Use this URL to cite or link to this record in EThOS: https://ethos.bl.uk/OrderDetails.do?uin=uk.bl.ethos.791704
Title: An economic analysis of liability for continuing corporate disclosures in English law
Author: Bengtzen, Martin
ISNI:       0000 0004 8503 2246
Awarding Body: University of Oxford
Current Institution: University of Oxford
Date of Award: 2019
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Abstract:
I analyse and evaluate the effectiveness of the English law regime governing public companies' continuing disclosures with a focus on the incentives it creates. In this area, EU regulation stipulates most of the disclosure content as well as the process for how and when to disclose, while the design of disclosure liability is left almost entirely to member states. Nonetheless, perceptions of an increasingly strained relationship between EU regulation and the common law caused the UK to introduce in 2006 its first statutory regime for issuer liability for continuing disclosures. The design of this regime provided the original motivation for this inquiry. I make four principal claims that I believe to be new to the literature. First, the statutory liability regime fails to address the main problem it was introduced to solve - preventing an expansionary development of the common law tort of negligent misstatement into the corporate disclosure context - and both heads of liability could now be available in many cases. Second, the substantive rules of the EU's continuous disclosure regime are well-designed to support the work of information traders and this is also a suitable policy goal for disclosure regulation. Third, issuer liability regimes (such as the new UK regime) will be ineffective in deterring disclosure misstatements, but could potentially have some compensatory justification by protecting information traders. However, information traders do not need issuer liability and should perform a more useful role in the markets when not offered such protection. The new regime is therefore unnecessary and unhelpful. Fourth, the FCA's recent initiative of requiring that a misstating issuer establish an investor restitution scheme is a significant development. Investors may find such schemes attractive compared to private litigation since the FCA appears to consider itself unrestrained by the doctrine preventing shareholder compensation for corporate losses.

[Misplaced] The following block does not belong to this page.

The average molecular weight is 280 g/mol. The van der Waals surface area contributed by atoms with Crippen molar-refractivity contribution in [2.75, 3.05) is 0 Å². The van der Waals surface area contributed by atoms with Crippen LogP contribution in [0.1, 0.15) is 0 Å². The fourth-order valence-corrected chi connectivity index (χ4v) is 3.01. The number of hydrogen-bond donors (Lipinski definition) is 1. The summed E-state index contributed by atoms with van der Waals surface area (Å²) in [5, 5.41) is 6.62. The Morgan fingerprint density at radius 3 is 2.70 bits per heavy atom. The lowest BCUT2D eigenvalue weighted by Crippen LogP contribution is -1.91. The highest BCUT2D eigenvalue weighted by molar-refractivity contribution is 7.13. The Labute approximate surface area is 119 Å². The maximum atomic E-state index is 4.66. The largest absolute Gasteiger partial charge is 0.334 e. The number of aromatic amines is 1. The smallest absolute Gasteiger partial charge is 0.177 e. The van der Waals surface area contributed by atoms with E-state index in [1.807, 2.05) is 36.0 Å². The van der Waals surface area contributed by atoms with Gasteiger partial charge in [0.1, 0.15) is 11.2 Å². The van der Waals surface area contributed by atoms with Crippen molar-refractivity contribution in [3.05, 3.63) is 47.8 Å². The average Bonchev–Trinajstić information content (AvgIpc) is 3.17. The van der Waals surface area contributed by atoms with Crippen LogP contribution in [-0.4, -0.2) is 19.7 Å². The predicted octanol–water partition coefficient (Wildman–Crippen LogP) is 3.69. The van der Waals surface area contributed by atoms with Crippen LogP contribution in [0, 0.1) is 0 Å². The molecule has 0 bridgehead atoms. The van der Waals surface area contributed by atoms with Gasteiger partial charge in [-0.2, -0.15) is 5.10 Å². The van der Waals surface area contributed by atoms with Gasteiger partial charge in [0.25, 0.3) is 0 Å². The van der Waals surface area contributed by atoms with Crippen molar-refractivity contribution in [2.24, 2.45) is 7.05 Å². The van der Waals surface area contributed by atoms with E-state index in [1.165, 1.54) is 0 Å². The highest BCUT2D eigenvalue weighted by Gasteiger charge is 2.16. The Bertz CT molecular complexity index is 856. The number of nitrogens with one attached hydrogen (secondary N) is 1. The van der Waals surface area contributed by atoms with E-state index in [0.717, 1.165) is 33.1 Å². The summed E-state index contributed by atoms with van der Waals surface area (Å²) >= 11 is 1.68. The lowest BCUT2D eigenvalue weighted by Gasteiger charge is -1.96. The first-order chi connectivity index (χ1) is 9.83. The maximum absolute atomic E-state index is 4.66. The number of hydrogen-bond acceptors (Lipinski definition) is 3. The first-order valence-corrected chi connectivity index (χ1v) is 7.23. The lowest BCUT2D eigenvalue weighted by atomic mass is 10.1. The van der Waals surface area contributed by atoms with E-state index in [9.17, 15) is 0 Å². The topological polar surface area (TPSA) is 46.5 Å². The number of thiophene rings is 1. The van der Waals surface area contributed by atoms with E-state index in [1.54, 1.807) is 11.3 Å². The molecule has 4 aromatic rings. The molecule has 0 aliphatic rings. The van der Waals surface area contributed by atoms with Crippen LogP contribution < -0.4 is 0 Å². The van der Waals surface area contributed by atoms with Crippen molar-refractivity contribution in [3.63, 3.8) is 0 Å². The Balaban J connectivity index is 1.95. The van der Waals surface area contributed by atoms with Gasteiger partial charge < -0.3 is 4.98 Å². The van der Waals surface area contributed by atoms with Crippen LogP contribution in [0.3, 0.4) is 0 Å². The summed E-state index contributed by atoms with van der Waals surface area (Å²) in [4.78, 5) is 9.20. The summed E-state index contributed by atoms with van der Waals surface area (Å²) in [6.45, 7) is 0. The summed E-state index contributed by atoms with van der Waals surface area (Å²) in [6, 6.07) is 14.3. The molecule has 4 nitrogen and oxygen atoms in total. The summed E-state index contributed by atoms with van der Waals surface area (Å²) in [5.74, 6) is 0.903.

Supervisor: Armour, John Sponsor: Torsten Söderberg Foundation
Qualification Name: Thesis (Ph.D.) Qualification Level: Doctoral
EThOS ID: uk.bl.ethos.791704  DOI: Not available
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